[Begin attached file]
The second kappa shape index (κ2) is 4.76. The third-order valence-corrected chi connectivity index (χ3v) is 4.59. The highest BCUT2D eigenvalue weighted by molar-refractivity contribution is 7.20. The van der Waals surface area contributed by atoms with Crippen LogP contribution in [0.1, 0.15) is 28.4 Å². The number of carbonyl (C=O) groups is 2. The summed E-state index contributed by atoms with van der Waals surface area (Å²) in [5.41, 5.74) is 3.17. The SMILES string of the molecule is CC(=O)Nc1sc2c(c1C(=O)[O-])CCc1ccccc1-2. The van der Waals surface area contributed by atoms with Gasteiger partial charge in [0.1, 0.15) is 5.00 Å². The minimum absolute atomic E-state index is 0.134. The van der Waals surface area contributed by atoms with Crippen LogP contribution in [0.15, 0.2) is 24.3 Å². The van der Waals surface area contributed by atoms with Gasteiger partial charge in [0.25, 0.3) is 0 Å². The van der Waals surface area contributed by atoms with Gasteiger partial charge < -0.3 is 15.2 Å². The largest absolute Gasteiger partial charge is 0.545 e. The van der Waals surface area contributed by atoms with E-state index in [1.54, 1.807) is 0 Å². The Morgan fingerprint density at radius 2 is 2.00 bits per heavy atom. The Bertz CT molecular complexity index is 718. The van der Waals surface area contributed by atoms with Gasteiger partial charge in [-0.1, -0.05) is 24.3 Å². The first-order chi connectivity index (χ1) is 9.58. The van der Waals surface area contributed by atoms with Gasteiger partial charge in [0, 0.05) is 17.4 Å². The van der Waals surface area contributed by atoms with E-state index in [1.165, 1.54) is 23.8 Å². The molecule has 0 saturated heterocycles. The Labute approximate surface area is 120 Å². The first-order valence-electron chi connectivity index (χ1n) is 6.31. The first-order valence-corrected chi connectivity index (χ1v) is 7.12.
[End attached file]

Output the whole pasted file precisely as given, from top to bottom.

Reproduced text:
The second kappa shape index (κ2) is 4.76. The third-order valence-corrected chi connectivity index (χ3v) is 4.59. The highest BCUT2D eigenvalue weighted by molar-refractivity contribution is 7.20. The van der Waals surface area contributed by atoms with Crippen LogP contribution in [0.1, 0.15) is 28.4 Å². The number of carbonyl (C=O) groups is 2. The summed E-state index contributed by atoms with van der Waals surface area (Å²) in [5.41, 5.74) is 3.17. The SMILES string of the molecule is CC(=O)Nc1sc2c(c1C(=O)[O-])CCc1ccccc1-2. The van der Waals surface area contributed by atoms with Gasteiger partial charge in [0.1, 0.15) is 5.00 Å². The minimum absolute atomic E-state index is 0.134. The van der Waals surface area contributed by atoms with Crippen LogP contribution in [0.15, 0.2) is 24.3 Å². The van der Waals surface area contributed by atoms with Gasteiger partial charge in [0.25, 0.3) is 0 Å². The van der Waals surface area contributed by atoms with Gasteiger partial charge < -0.3 is 15.2 Å². The largest absolute Gasteiger partial charge is 0.545 e. The van der Waals surface area contributed by atoms with E-state index in [1.54, 1.807) is 0 Å². The Morgan fingerprint density at radius 2 is 2.00 bits per heavy atom. The Bertz CT molecular complexity index is 718. The van der Waals surface area contributed by atoms with Gasteiger partial charge in [-0.1, -0.05) is 24.3 Å². The first-order chi connectivity index (χ1) is 9.58. The van der Waals surface area contributed by atoms with Gasteiger partial charge in [0, 0.05) is 17.4 Å². The van der Waals surface area contributed by atoms with E-state index in [1.165, 1.54) is 23.8 Å². The molecule has 0 saturated heterocycles. The Labute approximate surface area is 120 Å². The first-order valence-electron chi connectivity index (χ1n) is 6.31. The first-order valence-corrected chi connectivity index (χ1v) is 7.12.